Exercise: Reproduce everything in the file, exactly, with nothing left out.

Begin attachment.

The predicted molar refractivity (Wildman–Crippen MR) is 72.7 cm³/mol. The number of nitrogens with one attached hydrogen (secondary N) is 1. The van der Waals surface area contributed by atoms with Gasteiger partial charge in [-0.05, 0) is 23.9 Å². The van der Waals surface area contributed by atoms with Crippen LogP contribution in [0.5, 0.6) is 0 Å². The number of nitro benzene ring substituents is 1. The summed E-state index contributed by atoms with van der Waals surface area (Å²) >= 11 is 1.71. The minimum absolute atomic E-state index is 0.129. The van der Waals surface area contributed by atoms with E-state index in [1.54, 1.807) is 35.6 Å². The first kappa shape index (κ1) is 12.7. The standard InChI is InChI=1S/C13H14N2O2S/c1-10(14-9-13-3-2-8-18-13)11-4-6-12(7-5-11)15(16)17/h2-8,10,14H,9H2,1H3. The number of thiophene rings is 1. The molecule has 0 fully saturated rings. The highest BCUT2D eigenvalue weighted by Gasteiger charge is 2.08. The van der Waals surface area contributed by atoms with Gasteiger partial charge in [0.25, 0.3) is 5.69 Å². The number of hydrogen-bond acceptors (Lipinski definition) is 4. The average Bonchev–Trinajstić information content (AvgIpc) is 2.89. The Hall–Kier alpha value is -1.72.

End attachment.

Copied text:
The predicted molar refractivity (Wildman–Crippen MR) is 72.7 cm³/mol. The number of nitrogens with one attached hydrogen (secondary N) is 1. The van der Waals surface area contributed by atoms with Gasteiger partial charge in [-0.05, 0) is 23.9 Å². The van der Waals surface area contributed by atoms with Crippen LogP contribution in [0.5, 0.6) is 0 Å². The number of nitro benzene ring substituents is 1. The summed E-state index contributed by atoms with van der Waals surface area (Å²) >= 11 is 1.71. The minimum absolute atomic E-state index is 0.129. The van der Waals surface area contributed by atoms with E-state index in [1.54, 1.807) is 35.6 Å². The first kappa shape index (κ1) is 12.7. The standard InChI is InChI=1S/C13H14N2O2S/c1-10(14-9-13-3-2-8-18-13)11-4-6-12(7-5-11)15(16)17/h2-8,10,14H,9H2,1H3. The number of thiophene rings is 1. The molecule has 0 fully saturated rings. The highest BCUT2D eigenvalue weighted by Gasteiger charge is 2.08. The van der Waals surface area contributed by atoms with Gasteiger partial charge in [0.25, 0.3) is 5.69 Å². The number of hydrogen-bond acceptors (Lipinski definition) is 4. The average Bonchev–Trinajstić information content (AvgIpc) is 2.89. The Hall–Kier alpha value is -1.72.